Flanges are used as a flexible joint between a vacuum chamber and any pumps or components you might want to attach to the chamber. In the simplest case, this might be a blind flange to close an unused tube on the chamber. The most common flanges are so-called conflat flanges, which come in different standard sizes.

Sealing between two flanges is achieved by putting a gasket in between them. Copper gaskets and silver-plated copper gaskets are common and viton gaskets can be used as a temporary solution if you do not need to bake. The actual sealing proceeds by a knife-edges on the mating flanges as they are pressed together. A blind flange with and without gasket is seen in the picture below.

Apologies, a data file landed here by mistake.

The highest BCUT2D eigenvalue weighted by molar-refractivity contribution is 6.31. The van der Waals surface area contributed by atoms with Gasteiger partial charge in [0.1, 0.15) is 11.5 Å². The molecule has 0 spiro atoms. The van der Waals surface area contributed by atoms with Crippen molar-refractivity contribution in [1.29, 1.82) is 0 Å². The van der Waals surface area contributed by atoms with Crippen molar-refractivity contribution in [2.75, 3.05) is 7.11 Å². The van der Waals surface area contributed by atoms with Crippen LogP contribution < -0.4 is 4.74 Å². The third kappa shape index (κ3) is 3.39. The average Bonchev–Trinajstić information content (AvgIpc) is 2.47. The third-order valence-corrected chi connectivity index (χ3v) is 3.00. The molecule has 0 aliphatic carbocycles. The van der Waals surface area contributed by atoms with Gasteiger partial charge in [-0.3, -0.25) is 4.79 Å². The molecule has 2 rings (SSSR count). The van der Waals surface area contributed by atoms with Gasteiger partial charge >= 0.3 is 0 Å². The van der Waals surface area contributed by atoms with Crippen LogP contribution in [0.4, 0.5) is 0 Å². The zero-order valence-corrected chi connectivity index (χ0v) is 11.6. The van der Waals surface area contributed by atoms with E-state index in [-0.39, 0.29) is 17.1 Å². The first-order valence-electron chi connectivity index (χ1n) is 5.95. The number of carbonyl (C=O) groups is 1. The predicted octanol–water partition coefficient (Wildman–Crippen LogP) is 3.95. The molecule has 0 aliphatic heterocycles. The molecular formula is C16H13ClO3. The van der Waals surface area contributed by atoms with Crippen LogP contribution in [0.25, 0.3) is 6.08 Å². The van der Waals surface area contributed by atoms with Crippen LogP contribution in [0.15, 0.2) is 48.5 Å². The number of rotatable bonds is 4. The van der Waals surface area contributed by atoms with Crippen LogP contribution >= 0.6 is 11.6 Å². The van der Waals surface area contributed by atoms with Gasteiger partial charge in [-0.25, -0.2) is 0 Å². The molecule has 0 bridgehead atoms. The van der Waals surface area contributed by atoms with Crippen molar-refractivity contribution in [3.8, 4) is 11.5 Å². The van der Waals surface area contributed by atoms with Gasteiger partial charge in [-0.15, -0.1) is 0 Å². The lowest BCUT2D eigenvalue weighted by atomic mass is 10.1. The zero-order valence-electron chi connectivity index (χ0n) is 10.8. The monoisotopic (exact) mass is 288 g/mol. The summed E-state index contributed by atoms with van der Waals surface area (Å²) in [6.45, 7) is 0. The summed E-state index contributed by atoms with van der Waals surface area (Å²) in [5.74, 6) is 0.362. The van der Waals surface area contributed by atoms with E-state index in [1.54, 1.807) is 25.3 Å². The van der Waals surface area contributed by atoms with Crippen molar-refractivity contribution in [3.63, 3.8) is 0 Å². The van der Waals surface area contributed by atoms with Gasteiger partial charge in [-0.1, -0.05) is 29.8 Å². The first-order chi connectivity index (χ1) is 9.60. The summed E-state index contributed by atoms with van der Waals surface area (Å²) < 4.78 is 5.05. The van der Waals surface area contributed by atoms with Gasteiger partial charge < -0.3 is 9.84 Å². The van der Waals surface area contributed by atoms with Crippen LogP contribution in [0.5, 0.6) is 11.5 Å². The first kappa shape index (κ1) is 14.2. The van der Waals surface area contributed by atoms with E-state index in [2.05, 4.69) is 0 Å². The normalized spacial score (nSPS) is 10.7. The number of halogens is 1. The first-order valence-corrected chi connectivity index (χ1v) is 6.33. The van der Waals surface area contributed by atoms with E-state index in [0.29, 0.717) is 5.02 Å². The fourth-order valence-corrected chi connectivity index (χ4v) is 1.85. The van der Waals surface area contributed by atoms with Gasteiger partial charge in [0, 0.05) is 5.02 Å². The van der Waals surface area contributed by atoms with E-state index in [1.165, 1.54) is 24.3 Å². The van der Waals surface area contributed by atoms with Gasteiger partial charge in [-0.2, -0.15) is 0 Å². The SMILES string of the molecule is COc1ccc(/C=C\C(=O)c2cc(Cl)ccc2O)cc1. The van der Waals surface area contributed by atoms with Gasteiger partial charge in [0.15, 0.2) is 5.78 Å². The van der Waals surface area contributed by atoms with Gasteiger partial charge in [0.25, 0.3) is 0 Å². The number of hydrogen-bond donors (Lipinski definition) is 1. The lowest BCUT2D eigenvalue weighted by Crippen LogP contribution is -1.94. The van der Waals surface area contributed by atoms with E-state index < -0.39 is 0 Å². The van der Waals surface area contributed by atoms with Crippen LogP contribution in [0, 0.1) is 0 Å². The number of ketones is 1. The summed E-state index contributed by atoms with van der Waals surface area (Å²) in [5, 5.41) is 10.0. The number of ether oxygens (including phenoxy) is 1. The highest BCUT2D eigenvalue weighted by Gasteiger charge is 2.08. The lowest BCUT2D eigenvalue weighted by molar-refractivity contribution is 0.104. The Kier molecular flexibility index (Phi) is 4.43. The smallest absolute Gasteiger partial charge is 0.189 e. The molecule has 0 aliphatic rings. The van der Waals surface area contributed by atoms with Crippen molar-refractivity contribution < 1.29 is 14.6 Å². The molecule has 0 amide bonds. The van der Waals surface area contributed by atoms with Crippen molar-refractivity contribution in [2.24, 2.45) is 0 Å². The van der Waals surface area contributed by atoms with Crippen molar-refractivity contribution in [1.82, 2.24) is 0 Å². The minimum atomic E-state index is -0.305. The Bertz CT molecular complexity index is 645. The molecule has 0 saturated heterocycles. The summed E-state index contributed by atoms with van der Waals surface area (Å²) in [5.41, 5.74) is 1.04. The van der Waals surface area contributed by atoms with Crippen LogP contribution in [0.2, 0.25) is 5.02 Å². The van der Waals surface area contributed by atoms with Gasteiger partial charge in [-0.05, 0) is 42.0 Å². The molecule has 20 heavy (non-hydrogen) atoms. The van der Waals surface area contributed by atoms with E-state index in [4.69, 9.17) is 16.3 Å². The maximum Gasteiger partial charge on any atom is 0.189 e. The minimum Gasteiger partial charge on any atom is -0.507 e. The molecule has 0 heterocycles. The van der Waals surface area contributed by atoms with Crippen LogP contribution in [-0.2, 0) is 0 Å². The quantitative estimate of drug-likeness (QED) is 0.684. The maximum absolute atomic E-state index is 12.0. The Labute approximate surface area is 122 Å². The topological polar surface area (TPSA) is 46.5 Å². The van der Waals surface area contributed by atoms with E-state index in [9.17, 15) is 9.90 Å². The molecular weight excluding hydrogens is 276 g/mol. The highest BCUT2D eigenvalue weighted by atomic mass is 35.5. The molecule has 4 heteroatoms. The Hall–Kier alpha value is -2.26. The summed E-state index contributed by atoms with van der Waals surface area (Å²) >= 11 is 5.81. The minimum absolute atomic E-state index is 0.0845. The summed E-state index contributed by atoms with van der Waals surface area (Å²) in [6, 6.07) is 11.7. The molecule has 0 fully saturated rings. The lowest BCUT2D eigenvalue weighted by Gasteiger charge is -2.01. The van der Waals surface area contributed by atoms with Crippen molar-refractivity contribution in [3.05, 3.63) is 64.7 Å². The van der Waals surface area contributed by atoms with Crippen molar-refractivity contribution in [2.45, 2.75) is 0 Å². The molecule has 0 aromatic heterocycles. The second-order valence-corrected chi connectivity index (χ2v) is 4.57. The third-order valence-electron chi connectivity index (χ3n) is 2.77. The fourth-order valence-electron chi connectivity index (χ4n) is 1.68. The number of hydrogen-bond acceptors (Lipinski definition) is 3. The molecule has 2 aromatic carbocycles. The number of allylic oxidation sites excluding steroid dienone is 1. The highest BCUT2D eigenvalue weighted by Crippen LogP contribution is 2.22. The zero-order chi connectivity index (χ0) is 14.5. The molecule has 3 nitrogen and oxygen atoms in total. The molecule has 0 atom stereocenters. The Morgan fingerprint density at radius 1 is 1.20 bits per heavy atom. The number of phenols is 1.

The number of holes for screws depends on the size of the flange. Flanges can be bought in different steel qualities, with tapped holes or through holes, rotatable or fixed.

When putting two flanges together with a copper gasket in between, make first sure that the knife edges and the gasket are really clean. Then check that the gasket really sits at the right position before tightening the screws. Finally, tighten the screws gradually, either going around in circles around the flange or cross-wise from opposing sides. For very big flanges or sensitive objects (viewports) it can be advisable to use a torque wrench. In the case of large viewports the problem is that you can put a lot of stress on the glass-steel joint when you tighten the screws on one side too hard. 

Always be careful not to damage the knife-edges of the flanges, especially of those which are welded to your vacuum chamber! Sometimes it can be hard to get copper gaskets out again, especially after many bakes. If you have this problem, there are special gasket removal tools. Using a screwdriver is usually dangerous and not a good idea.


index               home